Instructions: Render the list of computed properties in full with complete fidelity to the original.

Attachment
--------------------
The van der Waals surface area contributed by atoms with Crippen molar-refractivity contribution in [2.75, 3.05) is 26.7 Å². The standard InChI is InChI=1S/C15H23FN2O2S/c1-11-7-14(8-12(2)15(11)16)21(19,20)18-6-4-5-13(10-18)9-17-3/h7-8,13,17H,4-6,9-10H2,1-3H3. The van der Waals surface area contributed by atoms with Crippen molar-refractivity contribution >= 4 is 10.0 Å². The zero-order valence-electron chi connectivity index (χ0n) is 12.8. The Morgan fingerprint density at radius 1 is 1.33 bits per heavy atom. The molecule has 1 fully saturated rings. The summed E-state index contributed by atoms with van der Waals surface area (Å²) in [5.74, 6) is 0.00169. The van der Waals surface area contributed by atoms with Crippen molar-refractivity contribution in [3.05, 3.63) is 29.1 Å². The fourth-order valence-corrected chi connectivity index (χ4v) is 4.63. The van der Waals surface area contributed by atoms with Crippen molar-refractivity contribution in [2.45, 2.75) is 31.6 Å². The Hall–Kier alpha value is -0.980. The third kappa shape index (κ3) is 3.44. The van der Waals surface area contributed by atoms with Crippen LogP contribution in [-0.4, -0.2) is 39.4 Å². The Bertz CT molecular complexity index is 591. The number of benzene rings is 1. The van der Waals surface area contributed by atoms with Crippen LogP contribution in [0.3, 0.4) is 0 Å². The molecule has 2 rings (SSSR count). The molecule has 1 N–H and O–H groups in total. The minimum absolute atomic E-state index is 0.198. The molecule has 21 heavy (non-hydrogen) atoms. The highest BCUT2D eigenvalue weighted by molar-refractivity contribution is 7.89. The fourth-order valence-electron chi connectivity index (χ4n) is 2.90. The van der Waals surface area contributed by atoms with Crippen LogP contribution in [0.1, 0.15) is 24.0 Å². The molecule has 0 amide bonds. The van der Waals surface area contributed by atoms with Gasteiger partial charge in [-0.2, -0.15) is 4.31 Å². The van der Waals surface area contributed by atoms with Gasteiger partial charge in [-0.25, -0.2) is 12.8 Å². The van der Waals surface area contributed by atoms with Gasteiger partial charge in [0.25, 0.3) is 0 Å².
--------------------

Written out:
The van der Waals surface area contributed by atoms with Crippen molar-refractivity contribution in [2.75, 3.05) is 26.7 Å². The standard InChI is InChI=1S/C15H23FN2O2S/c1-11-7-14(8-12(2)15(11)16)21(19,20)18-6-4-5-13(10-18)9-17-3/h7-8,13,17H,4-6,9-10H2,1-3H3. The van der Waals surface area contributed by atoms with Crippen molar-refractivity contribution >= 4 is 10.0 Å². The zero-order valence-electron chi connectivity index (χ0n) is 12.8. The Morgan fingerprint density at radius 1 is 1.33 bits per heavy atom. The molecule has 1 fully saturated rings. The summed E-state index contributed by atoms with van der Waals surface area (Å²) in [5.74, 6) is 0.00169. The van der Waals surface area contributed by atoms with Crippen molar-refractivity contribution in [3.05, 3.63) is 29.1 Å². The fourth-order valence-corrected chi connectivity index (χ4v) is 4.63. The van der Waals surface area contributed by atoms with Crippen molar-refractivity contribution in [2.45, 2.75) is 31.6 Å². The Hall–Kier alpha value is -0.980. The third kappa shape index (κ3) is 3.44. The van der Waals surface area contributed by atoms with Crippen LogP contribution in [-0.4, -0.2) is 39.4 Å². The Bertz CT molecular complexity index is 591. The number of benzene rings is 1. The van der Waals surface area contributed by atoms with Crippen LogP contribution in [0.3, 0.4) is 0 Å². The molecule has 2 rings (SSSR count). The molecule has 1 N–H and O–H groups in total. The minimum absolute atomic E-state index is 0.198. The molecule has 21 heavy (non-hydrogen) atoms. The highest BCUT2D eigenvalue weighted by molar-refractivity contribution is 7.89. The fourth-order valence-electron chi connectivity index (χ4n) is 2.90. The van der Waals surface area contributed by atoms with Crippen LogP contribution in [0.1, 0.15) is 24.0 Å². The molecule has 0 amide bonds. The van der Waals surface area contributed by atoms with Gasteiger partial charge in [-0.2, -0.15) is 4.31 Å². The van der Waals surface area contributed by atoms with Gasteiger partial charge in [-0.25, -0.2) is 12.8 Å². The van der Waals surface area contributed by atoms with Gasteiger partial charge in [0.25, 0.3) is 0 Å².